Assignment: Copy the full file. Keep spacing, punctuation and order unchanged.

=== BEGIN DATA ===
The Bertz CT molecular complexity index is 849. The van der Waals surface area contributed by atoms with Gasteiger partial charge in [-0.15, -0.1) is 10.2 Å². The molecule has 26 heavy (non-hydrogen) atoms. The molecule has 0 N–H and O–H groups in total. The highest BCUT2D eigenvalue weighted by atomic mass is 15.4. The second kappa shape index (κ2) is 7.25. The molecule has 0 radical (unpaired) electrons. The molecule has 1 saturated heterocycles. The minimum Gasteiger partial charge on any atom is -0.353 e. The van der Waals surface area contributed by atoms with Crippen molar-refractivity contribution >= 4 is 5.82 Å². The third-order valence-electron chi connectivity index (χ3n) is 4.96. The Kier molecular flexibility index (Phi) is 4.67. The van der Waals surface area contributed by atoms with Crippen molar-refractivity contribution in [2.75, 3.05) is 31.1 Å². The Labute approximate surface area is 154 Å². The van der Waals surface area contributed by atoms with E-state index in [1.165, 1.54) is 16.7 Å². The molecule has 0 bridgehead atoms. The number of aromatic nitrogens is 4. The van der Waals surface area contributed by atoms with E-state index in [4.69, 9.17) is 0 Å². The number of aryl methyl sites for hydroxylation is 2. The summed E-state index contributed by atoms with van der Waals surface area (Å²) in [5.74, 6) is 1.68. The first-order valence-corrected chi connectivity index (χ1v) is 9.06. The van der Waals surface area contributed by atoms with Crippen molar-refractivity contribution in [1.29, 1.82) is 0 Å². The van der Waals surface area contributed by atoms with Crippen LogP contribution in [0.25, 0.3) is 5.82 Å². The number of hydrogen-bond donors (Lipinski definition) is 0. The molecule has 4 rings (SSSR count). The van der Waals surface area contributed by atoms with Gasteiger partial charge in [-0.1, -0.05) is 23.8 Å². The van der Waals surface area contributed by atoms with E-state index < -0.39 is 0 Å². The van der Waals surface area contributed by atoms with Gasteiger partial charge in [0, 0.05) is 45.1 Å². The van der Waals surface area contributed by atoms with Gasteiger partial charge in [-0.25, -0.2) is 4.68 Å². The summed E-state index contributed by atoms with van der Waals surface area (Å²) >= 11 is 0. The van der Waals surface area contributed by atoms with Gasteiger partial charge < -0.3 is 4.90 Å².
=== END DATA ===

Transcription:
The Bertz CT molecular complexity index is 849. The van der Waals surface area contributed by atoms with Gasteiger partial charge in [-0.15, -0.1) is 10.2 Å². The molecule has 26 heavy (non-hydrogen) atoms. The molecule has 0 N–H and O–H groups in total. The highest BCUT2D eigenvalue weighted by atomic mass is 15.4. The second kappa shape index (κ2) is 7.25. The molecule has 0 radical (unpaired) electrons. The molecule has 1 saturated heterocycles. The minimum Gasteiger partial charge on any atom is -0.353 e. The van der Waals surface area contributed by atoms with Crippen molar-refractivity contribution >= 4 is 5.82 Å². The third-order valence-electron chi connectivity index (χ3n) is 4.96. The Kier molecular flexibility index (Phi) is 4.67. The van der Waals surface area contributed by atoms with Crippen molar-refractivity contribution in [2.75, 3.05) is 31.1 Å². The Labute approximate surface area is 154 Å². The van der Waals surface area contributed by atoms with E-state index in [1.165, 1.54) is 16.7 Å². The molecule has 0 bridgehead atoms. The number of aromatic nitrogens is 4. The van der Waals surface area contributed by atoms with E-state index in [4.69, 9.17) is 0 Å². The number of aryl methyl sites for hydroxylation is 2. The summed E-state index contributed by atoms with van der Waals surface area (Å²) in [5.74, 6) is 1.68. The first-order valence-corrected chi connectivity index (χ1v) is 9.06. The van der Waals surface area contributed by atoms with Crippen molar-refractivity contribution in [1.29, 1.82) is 0 Å². The van der Waals surface area contributed by atoms with Crippen LogP contribution in [0.25, 0.3) is 5.82 Å². The number of hydrogen-bond donors (Lipinski definition) is 0. The molecule has 4 rings (SSSR count). The van der Waals surface area contributed by atoms with Gasteiger partial charge in [-0.1, -0.05) is 23.8 Å². The van der Waals surface area contributed by atoms with E-state index < -0.39 is 0 Å². The van der Waals surface area contributed by atoms with Gasteiger partial charge in [0, 0.05) is 45.1 Å². The van der Waals surface area contributed by atoms with Gasteiger partial charge in [-0.25, -0.2) is 4.68 Å². The summed E-state index contributed by atoms with van der Waals surface area (Å²) >= 11 is 0. The van der Waals surface area contributed by atoms with Gasteiger partial charge < -0.3 is 4.90 Å².